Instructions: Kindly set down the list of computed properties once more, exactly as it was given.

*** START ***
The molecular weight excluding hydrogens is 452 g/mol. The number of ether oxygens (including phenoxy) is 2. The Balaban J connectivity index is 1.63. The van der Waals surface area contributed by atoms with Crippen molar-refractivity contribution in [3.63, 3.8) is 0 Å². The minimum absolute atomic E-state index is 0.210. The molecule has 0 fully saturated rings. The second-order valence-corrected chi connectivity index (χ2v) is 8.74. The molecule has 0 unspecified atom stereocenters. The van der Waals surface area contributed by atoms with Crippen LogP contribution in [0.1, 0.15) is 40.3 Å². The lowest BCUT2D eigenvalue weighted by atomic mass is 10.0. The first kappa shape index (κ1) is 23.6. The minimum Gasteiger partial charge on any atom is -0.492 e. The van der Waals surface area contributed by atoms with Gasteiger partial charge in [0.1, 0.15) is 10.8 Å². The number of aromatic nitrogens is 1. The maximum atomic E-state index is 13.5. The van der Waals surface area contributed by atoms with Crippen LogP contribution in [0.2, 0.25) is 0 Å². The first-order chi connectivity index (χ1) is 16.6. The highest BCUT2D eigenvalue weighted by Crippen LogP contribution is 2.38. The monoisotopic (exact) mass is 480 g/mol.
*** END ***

The molecular weight excluding hydrogens is 452 g/mol. The number of ether oxygens (including phenoxy) is 2. The Balaban J connectivity index is 1.63. The van der Waals surface area contributed by atoms with Crippen molar-refractivity contribution in [3.63, 3.8) is 0 Å². The minimum absolute atomic E-state index is 0.210. The molecule has 0 fully saturated rings. The second-order valence-corrected chi connectivity index (χ2v) is 8.74. The molecule has 0 unspecified atom stereocenters. The van der Waals surface area contributed by atoms with Crippen LogP contribution in [0.1, 0.15) is 40.3 Å². The lowest BCUT2D eigenvalue weighted by atomic mass is 10.0. The first kappa shape index (κ1) is 23.6. The minimum Gasteiger partial charge on any atom is -0.492 e. The van der Waals surface area contributed by atoms with Gasteiger partial charge in [0.1, 0.15) is 10.8 Å². The number of aromatic nitrogens is 1. The maximum atomic E-state index is 13.5. The van der Waals surface area contributed by atoms with Crippen LogP contribution in [0.2, 0.25) is 0 Å². The first-order chi connectivity index (χ1) is 16.6. The highest BCUT2D eigenvalue weighted by Crippen LogP contribution is 2.38. The monoisotopic (exact) mass is 480 g/mol.